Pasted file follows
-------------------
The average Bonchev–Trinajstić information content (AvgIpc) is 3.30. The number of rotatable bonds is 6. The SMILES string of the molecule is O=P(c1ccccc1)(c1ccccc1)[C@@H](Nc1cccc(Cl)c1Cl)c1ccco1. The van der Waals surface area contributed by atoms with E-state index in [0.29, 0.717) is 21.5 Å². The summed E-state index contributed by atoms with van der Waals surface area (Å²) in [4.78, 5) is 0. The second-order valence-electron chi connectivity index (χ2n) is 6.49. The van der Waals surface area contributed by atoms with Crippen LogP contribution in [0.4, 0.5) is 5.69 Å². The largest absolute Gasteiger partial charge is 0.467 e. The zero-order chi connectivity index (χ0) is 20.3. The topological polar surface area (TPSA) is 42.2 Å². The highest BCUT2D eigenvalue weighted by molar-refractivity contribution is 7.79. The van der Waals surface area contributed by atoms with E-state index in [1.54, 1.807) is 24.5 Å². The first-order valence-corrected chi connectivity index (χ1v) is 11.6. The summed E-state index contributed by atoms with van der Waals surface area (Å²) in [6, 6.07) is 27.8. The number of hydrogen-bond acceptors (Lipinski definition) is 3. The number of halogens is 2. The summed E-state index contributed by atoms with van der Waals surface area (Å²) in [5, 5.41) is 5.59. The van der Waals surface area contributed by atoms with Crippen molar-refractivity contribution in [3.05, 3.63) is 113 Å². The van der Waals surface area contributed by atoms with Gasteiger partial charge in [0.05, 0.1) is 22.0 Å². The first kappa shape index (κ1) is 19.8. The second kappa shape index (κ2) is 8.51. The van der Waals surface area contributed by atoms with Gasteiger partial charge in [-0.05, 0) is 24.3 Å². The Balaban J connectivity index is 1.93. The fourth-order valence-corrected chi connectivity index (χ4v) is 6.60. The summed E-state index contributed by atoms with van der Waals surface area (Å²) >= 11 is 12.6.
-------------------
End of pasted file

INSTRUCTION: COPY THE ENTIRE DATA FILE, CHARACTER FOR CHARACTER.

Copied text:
The average Bonchev–Trinajstić information content (AvgIpc) is 3.30. The number of rotatable bonds is 6. The SMILES string of the molecule is O=P(c1ccccc1)(c1ccccc1)[C@@H](Nc1cccc(Cl)c1Cl)c1ccco1. The van der Waals surface area contributed by atoms with E-state index in [0.29, 0.717) is 21.5 Å². The summed E-state index contributed by atoms with van der Waals surface area (Å²) in [4.78, 5) is 0. The second-order valence-electron chi connectivity index (χ2n) is 6.49. The van der Waals surface area contributed by atoms with Crippen LogP contribution in [0.4, 0.5) is 5.69 Å². The largest absolute Gasteiger partial charge is 0.467 e. The zero-order chi connectivity index (χ0) is 20.3. The topological polar surface area (TPSA) is 42.2 Å². The highest BCUT2D eigenvalue weighted by molar-refractivity contribution is 7.79. The van der Waals surface area contributed by atoms with E-state index in [1.54, 1.807) is 24.5 Å². The first-order valence-corrected chi connectivity index (χ1v) is 11.6. The summed E-state index contributed by atoms with van der Waals surface area (Å²) in [6, 6.07) is 27.8. The number of hydrogen-bond acceptors (Lipinski definition) is 3. The number of halogens is 2. The summed E-state index contributed by atoms with van der Waals surface area (Å²) in [5, 5.41) is 5.59. The van der Waals surface area contributed by atoms with Crippen molar-refractivity contribution in [3.05, 3.63) is 113 Å². The van der Waals surface area contributed by atoms with Gasteiger partial charge in [0.05, 0.1) is 22.0 Å². The first kappa shape index (κ1) is 19.8. The second kappa shape index (κ2) is 8.51. The van der Waals surface area contributed by atoms with Gasteiger partial charge in [-0.05, 0) is 24.3 Å². The Balaban J connectivity index is 1.93. The fourth-order valence-corrected chi connectivity index (χ4v) is 6.60. The summed E-state index contributed by atoms with van der Waals surface area (Å²) >= 11 is 12.6.